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At Lamar High School, it’s not uncommon to see a massive crane hoisting steel columns and beams into the air as crews work to rebuild the school as part of the 2012 Bond Program.
The $122.9 million project began vertical construction last November with the installation of the new building’s first upright column. Steel installation has been underway since then, recently reaching as high as the third floor of the building’s north wing.
While crews construct the physical structure, Lamar Principal James McSwain is working with educators to ensure furniture and interior features of the new building enhance the school’s innovative new teaching methods.
“We’re not just doing what we’ve always done,” McSwain said. “We’ve changed our approach, and we designed the new building to do a much better job supporting this concept.”
Rather than traditional classrooms, the new school will feature four large flexible academic areas to facilitate the school’s interdisciplinary and project-based approach to educating students. Each area will be divided into self-contained “neighborhoods” of about 200 or fewer students and taught by a team of interdisciplinary teachers who will have the flexibility to set their own daily schedule.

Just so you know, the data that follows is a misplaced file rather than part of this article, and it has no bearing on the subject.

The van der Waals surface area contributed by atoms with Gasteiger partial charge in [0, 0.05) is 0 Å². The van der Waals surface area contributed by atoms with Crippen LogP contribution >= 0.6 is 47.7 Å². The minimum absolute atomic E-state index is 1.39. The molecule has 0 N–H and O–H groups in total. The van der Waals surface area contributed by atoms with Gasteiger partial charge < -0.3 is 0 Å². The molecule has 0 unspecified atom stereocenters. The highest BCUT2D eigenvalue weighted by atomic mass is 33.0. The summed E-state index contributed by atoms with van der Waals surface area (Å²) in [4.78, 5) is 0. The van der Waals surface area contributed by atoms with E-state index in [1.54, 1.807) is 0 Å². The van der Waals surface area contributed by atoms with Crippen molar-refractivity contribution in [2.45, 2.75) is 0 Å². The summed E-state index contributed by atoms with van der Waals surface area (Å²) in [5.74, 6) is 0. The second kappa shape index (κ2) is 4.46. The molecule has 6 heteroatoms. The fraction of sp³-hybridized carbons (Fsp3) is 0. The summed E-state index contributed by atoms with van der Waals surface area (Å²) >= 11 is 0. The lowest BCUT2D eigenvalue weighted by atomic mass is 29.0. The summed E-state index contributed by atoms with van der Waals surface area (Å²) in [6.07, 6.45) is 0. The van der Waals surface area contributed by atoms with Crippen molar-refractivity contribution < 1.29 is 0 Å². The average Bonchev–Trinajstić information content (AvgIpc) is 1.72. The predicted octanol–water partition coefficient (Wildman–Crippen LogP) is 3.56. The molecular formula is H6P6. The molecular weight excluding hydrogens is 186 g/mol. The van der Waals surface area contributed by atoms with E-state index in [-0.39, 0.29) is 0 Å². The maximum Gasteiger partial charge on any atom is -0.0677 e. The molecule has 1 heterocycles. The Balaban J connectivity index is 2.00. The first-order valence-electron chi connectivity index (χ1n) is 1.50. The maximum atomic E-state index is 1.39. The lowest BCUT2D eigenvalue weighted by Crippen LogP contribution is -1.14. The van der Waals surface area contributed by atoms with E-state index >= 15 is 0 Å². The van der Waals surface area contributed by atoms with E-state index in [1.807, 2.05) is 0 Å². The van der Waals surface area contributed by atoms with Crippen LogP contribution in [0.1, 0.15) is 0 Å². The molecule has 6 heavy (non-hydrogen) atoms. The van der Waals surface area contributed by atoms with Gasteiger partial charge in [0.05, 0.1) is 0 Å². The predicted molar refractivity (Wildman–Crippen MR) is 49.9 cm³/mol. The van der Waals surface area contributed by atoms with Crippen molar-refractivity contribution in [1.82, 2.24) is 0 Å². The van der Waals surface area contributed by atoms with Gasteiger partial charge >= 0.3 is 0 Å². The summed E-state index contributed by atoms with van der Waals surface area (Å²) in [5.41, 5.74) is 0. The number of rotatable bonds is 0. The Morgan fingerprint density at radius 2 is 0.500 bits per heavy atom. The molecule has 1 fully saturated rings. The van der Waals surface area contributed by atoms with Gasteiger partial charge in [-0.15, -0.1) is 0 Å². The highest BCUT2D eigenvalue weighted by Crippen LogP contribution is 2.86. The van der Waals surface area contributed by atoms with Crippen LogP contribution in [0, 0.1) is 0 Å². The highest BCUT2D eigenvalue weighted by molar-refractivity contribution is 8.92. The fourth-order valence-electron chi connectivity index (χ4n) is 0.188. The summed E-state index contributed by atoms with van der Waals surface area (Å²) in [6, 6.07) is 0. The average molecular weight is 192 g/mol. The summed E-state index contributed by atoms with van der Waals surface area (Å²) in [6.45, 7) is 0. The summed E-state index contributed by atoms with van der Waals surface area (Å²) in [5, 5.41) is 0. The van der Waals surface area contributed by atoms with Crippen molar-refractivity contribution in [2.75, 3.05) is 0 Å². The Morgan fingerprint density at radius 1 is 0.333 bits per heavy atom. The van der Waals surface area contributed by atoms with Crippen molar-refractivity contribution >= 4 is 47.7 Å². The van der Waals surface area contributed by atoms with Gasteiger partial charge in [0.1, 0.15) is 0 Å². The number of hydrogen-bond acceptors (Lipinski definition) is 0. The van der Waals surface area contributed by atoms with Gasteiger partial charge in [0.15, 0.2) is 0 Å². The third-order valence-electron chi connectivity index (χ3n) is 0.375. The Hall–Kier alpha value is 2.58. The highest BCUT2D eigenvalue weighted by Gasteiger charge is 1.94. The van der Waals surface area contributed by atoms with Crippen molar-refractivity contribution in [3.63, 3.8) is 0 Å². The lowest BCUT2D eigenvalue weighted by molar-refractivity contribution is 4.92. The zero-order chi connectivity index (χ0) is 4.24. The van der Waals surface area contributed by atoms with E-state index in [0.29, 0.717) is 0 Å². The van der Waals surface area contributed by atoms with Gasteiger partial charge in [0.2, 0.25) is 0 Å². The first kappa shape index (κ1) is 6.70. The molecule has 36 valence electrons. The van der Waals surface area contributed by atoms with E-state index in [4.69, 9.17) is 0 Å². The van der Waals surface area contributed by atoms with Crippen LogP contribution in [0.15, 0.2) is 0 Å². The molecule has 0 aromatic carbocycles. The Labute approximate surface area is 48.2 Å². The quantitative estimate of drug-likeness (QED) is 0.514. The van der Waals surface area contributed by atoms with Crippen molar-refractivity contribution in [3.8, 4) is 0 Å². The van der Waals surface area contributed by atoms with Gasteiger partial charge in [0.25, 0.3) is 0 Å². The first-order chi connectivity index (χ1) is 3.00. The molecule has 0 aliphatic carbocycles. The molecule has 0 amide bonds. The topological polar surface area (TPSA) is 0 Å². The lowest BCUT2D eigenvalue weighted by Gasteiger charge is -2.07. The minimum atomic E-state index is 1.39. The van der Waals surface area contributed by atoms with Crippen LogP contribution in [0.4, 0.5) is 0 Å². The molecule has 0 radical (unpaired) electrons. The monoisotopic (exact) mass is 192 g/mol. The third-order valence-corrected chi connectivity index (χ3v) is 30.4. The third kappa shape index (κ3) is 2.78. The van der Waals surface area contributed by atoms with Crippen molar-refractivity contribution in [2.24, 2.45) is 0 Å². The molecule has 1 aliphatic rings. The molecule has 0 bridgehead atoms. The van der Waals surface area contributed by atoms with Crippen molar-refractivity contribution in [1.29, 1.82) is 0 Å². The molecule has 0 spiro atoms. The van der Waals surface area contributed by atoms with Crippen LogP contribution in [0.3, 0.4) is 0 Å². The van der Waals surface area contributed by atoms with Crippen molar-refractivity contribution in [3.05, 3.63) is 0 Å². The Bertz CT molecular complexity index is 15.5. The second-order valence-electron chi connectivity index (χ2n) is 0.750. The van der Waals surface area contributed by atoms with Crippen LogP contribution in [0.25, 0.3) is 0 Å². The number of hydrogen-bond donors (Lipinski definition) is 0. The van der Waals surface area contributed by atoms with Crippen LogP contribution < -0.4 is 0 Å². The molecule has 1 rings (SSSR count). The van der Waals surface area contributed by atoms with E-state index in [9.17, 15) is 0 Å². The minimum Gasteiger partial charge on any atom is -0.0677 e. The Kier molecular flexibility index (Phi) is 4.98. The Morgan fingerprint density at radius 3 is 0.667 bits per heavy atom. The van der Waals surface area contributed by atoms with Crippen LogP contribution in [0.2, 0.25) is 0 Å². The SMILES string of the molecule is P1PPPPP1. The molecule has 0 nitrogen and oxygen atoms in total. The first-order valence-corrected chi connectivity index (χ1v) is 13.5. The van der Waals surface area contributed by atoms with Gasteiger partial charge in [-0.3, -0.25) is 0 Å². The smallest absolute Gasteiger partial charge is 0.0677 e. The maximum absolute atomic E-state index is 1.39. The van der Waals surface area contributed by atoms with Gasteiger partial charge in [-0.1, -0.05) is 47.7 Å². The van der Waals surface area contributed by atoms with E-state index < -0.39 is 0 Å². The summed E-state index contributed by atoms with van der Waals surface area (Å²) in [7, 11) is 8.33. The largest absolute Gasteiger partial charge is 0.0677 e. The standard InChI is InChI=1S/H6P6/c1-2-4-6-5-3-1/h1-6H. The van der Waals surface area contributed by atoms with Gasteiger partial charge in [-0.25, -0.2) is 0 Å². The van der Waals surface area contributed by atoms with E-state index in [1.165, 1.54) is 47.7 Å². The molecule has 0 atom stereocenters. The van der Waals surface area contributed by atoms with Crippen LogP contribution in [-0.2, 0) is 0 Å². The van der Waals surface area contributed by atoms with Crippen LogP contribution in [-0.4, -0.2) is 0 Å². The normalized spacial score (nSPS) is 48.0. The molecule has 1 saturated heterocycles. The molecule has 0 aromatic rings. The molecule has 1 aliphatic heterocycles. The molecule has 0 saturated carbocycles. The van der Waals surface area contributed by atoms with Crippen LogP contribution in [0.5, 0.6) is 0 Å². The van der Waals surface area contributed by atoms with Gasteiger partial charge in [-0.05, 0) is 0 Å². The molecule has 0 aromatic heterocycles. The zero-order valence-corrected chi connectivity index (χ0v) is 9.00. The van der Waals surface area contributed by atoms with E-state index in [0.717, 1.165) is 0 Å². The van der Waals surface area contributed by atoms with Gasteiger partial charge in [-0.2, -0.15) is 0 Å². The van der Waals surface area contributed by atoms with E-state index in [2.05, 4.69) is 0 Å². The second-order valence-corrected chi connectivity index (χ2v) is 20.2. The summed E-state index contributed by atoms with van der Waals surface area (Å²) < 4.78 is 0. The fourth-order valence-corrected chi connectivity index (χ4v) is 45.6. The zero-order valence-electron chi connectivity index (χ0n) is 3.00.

The neighborhoods will be housed in a new, four-story academic building that also features a large covered transit center for bus and parent drop-off, a black box theater and band instruction area, a large banquet and food preparation space for the school’s culinary program, and other career and technical education spaces.
The existing main building with the well-known art deco facade facing Westheimer Road will to continue to serve as the main entrance to the school. It will house the existing auditorium, an alumni center, a child-care facility for faculty and staff, and a performing arts area.
Construction progress can be viewed in real time via a webcam installed at the site.
McSwain said each “neighborhood” in the academic wing will be self-sufficient and run on its own timeline, noting that food such as apples, bananas, or other snacks will be available for students to eat whenever they like.
“There won’t be bells to end classes or go to lunch,” McSwain said. “Students will eat lunch in their neighborhood, and food will be available for them whenever they want or need it throughout the day.”
He noted that school committees are currently researching furniture options that maximize function and flexibility and reviewing neighborhood floorplans and technology needs.
“We’ve got a lot of exciting things coming in our new building,” McSwain said.
The addition is expected to be complete and open to students in time for the start of the 2019-2020 school year. Additional site work, including demolition of some existing structures and installation of athletics fields, will follow.
Lamar is among 40 schools, including 29 high schools, across the district being renovated or rebuilt as part of the district’s voter-approved 2012 Bond Program. Half of the all projects in the 2012 Bond Program are already complete and open to students. Once all projects are finished, HISD will boast one of the most modern portfolios of urban high schools in the nation.
Follow @Build_HISD on Twitter for the latest updates on the 2012 Bond Program and school construction across the district.